What if we told you that there’s a different way to teach Brazilian Jiu-Jitsu to students… One, that doesn’t necessarily involve teaching them techniques?
Greg Souders, a BJJ black belt and academy owner, has found success in teaching BJJ through this approach; the so-called ecological approach to skill development.
In an interview for the Sonny Brown Breakdown podcast, Souders explained that his approach is based on “constraints-led learning, which focuses on the learner’s environment and how it can facilitate learning”:
There’s usable information and information that’s not usable. And the information we receive is not from our coach; it’s from the environment. So the body tells us how to interact with the body, and we have to experience it in real time.
This sort of an approach is both easier and more natural for students to remember and use:
… So there’s no explanation necessary. You don’t give the student any extra information they can’t utilize.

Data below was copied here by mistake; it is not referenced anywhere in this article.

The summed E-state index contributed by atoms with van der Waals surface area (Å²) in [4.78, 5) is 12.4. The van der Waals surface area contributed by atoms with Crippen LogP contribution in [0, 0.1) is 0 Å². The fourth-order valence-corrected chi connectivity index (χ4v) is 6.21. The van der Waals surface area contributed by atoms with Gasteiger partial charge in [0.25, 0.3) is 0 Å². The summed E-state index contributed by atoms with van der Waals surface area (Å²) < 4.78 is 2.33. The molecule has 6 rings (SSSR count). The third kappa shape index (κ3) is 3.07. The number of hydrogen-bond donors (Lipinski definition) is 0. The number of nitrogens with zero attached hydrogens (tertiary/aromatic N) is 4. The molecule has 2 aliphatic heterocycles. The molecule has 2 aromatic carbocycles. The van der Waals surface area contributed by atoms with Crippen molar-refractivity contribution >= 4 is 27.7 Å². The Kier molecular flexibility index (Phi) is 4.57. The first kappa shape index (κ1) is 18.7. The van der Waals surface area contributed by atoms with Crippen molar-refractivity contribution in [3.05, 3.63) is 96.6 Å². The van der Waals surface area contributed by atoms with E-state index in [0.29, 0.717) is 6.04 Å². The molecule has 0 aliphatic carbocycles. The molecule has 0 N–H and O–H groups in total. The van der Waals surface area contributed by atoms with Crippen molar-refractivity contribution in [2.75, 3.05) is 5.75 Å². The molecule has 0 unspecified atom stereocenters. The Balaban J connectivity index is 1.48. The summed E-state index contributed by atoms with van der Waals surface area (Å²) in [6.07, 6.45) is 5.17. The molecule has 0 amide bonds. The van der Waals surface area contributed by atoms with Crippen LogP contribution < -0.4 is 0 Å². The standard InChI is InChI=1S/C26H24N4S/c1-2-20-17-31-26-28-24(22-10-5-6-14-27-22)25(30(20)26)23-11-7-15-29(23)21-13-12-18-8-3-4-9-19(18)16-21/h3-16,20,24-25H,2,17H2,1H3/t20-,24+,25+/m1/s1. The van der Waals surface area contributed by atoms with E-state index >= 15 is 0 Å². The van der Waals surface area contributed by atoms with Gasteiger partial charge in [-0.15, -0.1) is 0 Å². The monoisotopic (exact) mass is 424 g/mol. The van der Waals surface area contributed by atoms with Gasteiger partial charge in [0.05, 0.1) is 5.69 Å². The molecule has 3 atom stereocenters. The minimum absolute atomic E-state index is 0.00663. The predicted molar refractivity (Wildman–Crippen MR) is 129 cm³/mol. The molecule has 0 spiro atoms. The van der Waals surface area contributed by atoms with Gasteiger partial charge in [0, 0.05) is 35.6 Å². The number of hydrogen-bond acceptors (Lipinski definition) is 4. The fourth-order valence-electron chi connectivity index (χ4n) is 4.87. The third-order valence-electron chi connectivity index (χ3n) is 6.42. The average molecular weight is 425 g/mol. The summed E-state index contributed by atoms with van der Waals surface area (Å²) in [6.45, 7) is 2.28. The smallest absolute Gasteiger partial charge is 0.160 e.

You hear it all the time. Every student complains: “Oh, my coach talks too much. They give me 37 steps to this move, and I don’t remember any of them… Anyway, it just seems if I sweep out the other leg, they fall easier.”
Well, you’re right. That’s exactly why you should stop listening to your coach and kick out that secondary leg because that’s all that matters.
In other words, the ecological approach to skill development allows students to see what’s “behind the technique”, instead of having them just repeat the pattern:
If you understand the relationship of how things are added and create the specific effect, you can reorient that novelty into your whole game or change something about or even grasp it more deeply.
But if you’re copying the cookbook or the procedure, you never get access to that move. That move and why it works.
You’re just replicating something you don’t understand.